Link to this page: https://www.socialistparty.org.uk/issue/513/3514
Private Finance Initiative
How New Labour got hooked
IT IS another sign of the unhealthily close link between big business and the Labour government. It was recently shown that Labour have committed present and future governments, to paying back £170 billion to banks, private investors and 'entrepreneurs' for the private finance initiative (PFI) by the year 2032. This money covers just 800 schemes for new hospitals, schools and prisons. ROY FARRAR looks at the PFI scheme's history.
TORY PRIME Minister John Major and his chancellor Lamont introduced PFI to try to show that public spending cuts were "not real cuts". PFI, they claimed meant schools and hospitals, etc. could still be built but the cost would be "off the government books".
However, by 1997, apart from a few projects, PFI was little used. But Labour's then chancellor Gordon Brown had accepted the Tories' economic plans that restricted public spending because New Labour and "Prudence Brown" wished to impress the City of London.
At the same time Blair and Brown wanted to be seen to deliver on their election promises of policies to correct the 18 years of Tory public sector under-investment. So after New Labour's victory in May 1997 Blair and Brown gave PFI the kiss of life.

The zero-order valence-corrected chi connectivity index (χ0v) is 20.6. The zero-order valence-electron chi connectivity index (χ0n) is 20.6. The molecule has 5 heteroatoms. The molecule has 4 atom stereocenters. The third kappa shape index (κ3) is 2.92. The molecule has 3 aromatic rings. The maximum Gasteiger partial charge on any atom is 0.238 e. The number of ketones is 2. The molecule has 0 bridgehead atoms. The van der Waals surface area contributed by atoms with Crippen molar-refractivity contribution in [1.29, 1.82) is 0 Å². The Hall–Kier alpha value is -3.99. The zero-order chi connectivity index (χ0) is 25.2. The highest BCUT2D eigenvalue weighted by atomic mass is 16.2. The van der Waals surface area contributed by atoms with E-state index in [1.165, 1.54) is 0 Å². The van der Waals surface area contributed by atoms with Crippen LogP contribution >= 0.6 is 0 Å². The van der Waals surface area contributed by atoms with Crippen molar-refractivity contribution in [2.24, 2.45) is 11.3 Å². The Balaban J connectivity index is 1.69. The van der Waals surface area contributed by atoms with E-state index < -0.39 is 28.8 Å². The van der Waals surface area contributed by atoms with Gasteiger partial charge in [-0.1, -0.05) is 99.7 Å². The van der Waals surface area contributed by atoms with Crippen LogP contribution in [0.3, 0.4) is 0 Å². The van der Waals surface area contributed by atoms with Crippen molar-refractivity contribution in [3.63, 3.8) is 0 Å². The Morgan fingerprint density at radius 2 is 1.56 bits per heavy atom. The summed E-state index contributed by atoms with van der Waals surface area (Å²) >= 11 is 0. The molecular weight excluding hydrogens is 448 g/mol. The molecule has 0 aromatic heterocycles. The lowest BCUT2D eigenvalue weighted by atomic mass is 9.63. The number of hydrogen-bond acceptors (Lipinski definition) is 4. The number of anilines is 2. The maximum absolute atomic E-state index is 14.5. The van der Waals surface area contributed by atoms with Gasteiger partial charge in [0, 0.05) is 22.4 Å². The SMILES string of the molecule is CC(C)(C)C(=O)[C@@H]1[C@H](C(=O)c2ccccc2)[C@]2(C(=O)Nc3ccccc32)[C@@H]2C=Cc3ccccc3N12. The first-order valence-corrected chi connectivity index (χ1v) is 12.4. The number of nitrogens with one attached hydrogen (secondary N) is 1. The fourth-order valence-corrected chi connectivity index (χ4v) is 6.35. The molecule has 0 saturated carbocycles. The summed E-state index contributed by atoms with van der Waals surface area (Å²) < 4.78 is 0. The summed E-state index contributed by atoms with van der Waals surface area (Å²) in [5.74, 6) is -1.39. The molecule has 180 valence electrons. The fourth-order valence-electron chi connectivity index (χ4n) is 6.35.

Geoffrey Robinson as New Labour's Paymaster General was given the job of 'sexing up' PFI for big business by allowing the private sector to boost their profits if the financing of their bids became cheaper.
This was possible given that interest rates were falling worldwide and ready money was then available on very reasonable terms. As a further carrot, New Labour promised that the public sector would take a greater risk in these projects than the private sector.
When Kenneth Clarke became Tory Chancellor after Lamont, from 1993 to 1997, he acknowledged the problems of long-term costs from PFI projects.
"Two years after Lamont's launch of PFI, in a speech to the CBI Clarke reinforced the two conditions for PFI schemes: the private sector must really take the risks involved and the taxpayer must receive value for money. This was too onerous for the nervous banks and construction companies that needed to be persuaded of the prospects of making some serious money.
"Although a couple of billion pounds' worth of deals had been signed by 1996, there wasn't sufficient interest in the scheme for it to gain any significant momentum under the Tories." (Craig and Brooks: Plundering the Public Sector. Constable, 2006)
At that stage, Labour politicians like Alistair Darling and Harriet Harman saw through PFI and spoke against it.
These days it needs determined opposition from trade unionists and socialists to what is now an integral, very expensive to us but very profitable to the bosses, part of New Labour's policy.
In The Socialist 6 December 2007:
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